CHAPTER 07.03: SIMPSON'S 1/3RD RULE: Derivation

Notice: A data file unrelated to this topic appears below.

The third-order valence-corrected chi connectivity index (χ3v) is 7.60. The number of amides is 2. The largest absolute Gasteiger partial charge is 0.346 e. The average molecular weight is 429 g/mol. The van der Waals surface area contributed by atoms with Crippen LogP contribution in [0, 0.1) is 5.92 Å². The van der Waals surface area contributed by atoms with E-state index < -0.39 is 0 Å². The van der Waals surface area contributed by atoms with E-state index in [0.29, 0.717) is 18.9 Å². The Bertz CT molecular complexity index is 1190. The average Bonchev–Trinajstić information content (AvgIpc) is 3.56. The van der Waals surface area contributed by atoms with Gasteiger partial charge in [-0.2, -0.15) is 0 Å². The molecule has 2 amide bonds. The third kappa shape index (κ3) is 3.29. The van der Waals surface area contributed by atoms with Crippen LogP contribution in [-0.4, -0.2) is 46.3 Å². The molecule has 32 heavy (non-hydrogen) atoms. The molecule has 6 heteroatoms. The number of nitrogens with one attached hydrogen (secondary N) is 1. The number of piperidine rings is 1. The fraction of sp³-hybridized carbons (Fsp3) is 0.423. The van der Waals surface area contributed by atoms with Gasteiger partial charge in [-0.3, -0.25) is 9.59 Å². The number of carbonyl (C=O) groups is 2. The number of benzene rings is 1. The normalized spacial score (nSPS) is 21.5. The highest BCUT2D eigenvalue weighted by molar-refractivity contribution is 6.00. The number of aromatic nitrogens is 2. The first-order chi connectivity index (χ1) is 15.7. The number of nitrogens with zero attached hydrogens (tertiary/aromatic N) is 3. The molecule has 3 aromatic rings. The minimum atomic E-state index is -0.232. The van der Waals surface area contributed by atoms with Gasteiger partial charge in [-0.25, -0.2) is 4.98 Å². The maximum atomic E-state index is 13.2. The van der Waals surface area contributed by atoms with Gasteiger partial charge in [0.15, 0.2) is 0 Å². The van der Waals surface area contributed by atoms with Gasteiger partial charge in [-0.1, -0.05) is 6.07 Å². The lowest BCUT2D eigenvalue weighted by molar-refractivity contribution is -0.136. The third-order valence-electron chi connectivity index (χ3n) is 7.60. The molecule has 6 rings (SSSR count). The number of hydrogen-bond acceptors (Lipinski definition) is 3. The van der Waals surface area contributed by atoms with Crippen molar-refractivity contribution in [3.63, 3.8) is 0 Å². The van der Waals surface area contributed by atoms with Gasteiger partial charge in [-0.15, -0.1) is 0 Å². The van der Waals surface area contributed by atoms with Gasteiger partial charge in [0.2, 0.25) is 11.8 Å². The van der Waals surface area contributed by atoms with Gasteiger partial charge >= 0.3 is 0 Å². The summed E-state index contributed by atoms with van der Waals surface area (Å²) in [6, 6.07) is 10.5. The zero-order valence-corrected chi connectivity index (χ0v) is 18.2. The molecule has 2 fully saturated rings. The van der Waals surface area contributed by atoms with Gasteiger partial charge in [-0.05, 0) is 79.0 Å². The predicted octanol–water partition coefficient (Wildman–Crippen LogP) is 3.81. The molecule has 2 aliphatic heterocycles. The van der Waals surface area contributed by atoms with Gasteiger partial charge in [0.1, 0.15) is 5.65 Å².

In this segment, we're going to talk about Simpson's 1/3rd rule of integration. We're going to derive the formula for Simpson's 1/3rd rule of integration. Now, again, what we are trying to do is we are trying to numerically find out what the value of a definite integral here is, that we have a function which is given to us, as a function of x, and what we want to be able to do is we want to be able to find out the approximate area under the curve, from point a to point b, and that's what we are trying to do by using numerical integration. In Simpson's 1/3rd rule of integration, what you are doing is that, as opposed to trapezoidal rule, you would choose point a and point b, and draw a straight line going from point a to point b, and find out the area under the curve. In the Simpson's 1/3rd rule, what you are doing is that you're going to choose another point, you're going to choose a point which is the midpoint between a and b. And you're going to choose the midpoint between a and b, and you're going to say, hey, I'm going to choose three points to approximate my function. In the trapezoidal rule, we use only two points to approximate the function, which is this point and this point here, and draw the straight line through it, and find out the area under that straight line, but here, if we're going to choose three points, one is point a, point b, and the midpoint between the lower limit of integration and the upper limit of integration, we can find that we can draw a second-order polynomial which goes through that. So this is the second-order polynomial which will go through those two points exactly, of that particular function. So the function which you are trying to now draw, which is a second-order polynomial, does go through the values of the function at point a the point a plus b, divided by 2, and point b, and you're going to come up with a second-order polynomial, this 2 is standing for the second-order polynomial, you'll be able to derive the second-order polynomial. Now, all of us know how to find the value of an integral of a second-order polynomial, and whatever that integral will turn out to be, it's not going to be exact, but it is going to be approximate, and it'll give you the value of the approximate value of the integral. So let's go ahead and see what kind of formula do we get when we start doing that. So what we are trying to do is we are trying to find this second-order polynomial, which I call f2 of x, and it will be a second-order polynomial, it will be a0, plus a1 x, plus a2 x squared, that's the general form of a second-order polynomial. And of course, this is valid between a and b. And since we have three coefficients now unknown in this second- order polynomial, a0, a1, and a2, we will need to have three equations and three unknowns to be able to find out what these three coefficients are. And since we already know that this particular polynomial is going through the three points of the function, we can use that information to be able to find a0, a1, and a2. So what I mean by that is that I know that the polynomial at point a is same as the value of the function at a, so I will get my first equation by substituting x equal to a, so that gives me my first equation. The second equation comes from the fact that at the midpoint, the polynomial goes through the value of the function at the midpoint, which is f at a plus b, divided by 2, so that will give me the second equation, that I can substitute the value of x to be a plus b, divided by 2. And then I also know that the polynomial which I have drawn through those three points, also goes through the third point of the function, which is at b, and again, I'll substitute the value of x to be b, and I'll get my third equation. So basically what I have is I have my one equation here, my second equation is here, and my third equation is here. So those are my three equations, I have first equation where the function, the second order polynomial is going through the value of the function at a, then this is going at the value of the function at a plus b, divided by 2, and the value of the function at b. So I've got three equations, three unknowns, and let me go ahead and write them in the matrix form, I'm not going to solve them for you, but I'm going to give you the solution for completion sake. So if I write them in the matrix form, in order to show you what the unknowns are, the unknowns are a0, a1, and a2. The coefficient matrix now for the three equations, I have 1 here, a here, and a squared here, then I have 1 here, a plus b, divided by 2 here, a plus b, divided by 2, whole squared here, then I have 1 here, b here, and b squared here, so that makes the coefficient matrix, and everything is known in this particular coefficient matrix, because I know what the lower and upper limit of the integration are, those are a and b. Then on the right-hand side, I have the value of the function at a, the value of the function at a plus b, divided by 2, and the value of the function at b, and those . . . these are known also, because I know what function I want to integrate under, so I know the value of the function at a, a plus b, divided by 2, and b, in fact, I know the value of the function at every point between a and b, but I know specifically what those values are, because I know what the function is. So you're going to solve these three equations, three unknowns, and there are several ways of solving these three equations, three unknowns, you can use the classical Gaussian elimination technique to do that, symbolically of course, or you can use Cramer's rule, and all kinds of other methods to be able to find out what a0, a1, and a2 are. So I took the short route, or maybe the easy way out, I just put this all in Maple, and solved these three equations, three unknowns, and this is what I have found out for each of the unknowns, I've got a0 equal to this expression. Now, this is a long expression, but I'm just showing it to you for completion. So that's what I get for a0. For a1, I have a similar expression, each of the values of the function have some coefficient associated with it. So that's for a1. And for a2, I have a similar expression, where there is something associated with each of the values of the function, a coefficient, 2 times f of a, minus 4 times the value of the function at a plus b, divided by 2, plus 2 f of b, divided by b minus a, whole squared. What you've got to appreciate, the fact is that all these unknowns, a0, a1, and a2, in the second-order polynomial, only involve the lower and upper limit of integration, and the values of the function at the three points. So everything is known on the right-hand side of these expressions here. So, in order to be able to find out what the value of the integral is, this integral which I am trying to find, it is approximately equal to the value of the integral under the second-order polynomial, which is f2 of x dx, and then from here I get a to b, a0, plus a1 x, plus a2 x squared. Now, if I had time, I would substitute the value of a0, a1, and a2 which I just got, but since it's a very lengthy expression, I'm just going to give you the final expression for . . . in terms of a0, a1, and a2, so that's what I get by doing exact integration. And now what I'm going to do is, after I have done the integration by using my integral calculus knowledge, I'm going to substitute the values of a0, a1, and a2, which I obtained previously, and this is what I'm going to get, I'm going to get b minus a, divided by 6, times the value of the function at a, plus the 4 times the value of the function at a plus b, divided by 2, plus f of b. So you can see that this simplifies quite a bit, once we substitute the values of a0, a1, and a2, which I obtained in terms of the lower limit of integration and the upper limit of integration, a and b, and the values of the functions at these three points, this is what it simplifies to. Now, why is it called 1/3rd rule? It's because you are basically dividing the segment . . . the interval from a to b into . . . into two segments, because you have a midpoint here, and if you call this to be h, and this also, which is h, so h is simply b minus a, divided by 2, then if you substitute it there, this is what you're going to get, you're going to get the integral of a to b, f of x dx is approximately equal to h divided by 3, and the rest of the expression is the same. So instead of h is b minus a, divided by 2, that means instead of this, you can substitute h divided by 3, so you have this 1 divided by 3 in the expression there, and that's why this is called the Simpson's 1/3rd rule, because of the 3 in the denominator there, where h is the segment width . . . half of segment width, because it's the difference between the two points which you have chosen for your integration. So this is the formula for the Simpson's 1/3rd rule. And that's the end of this segment. |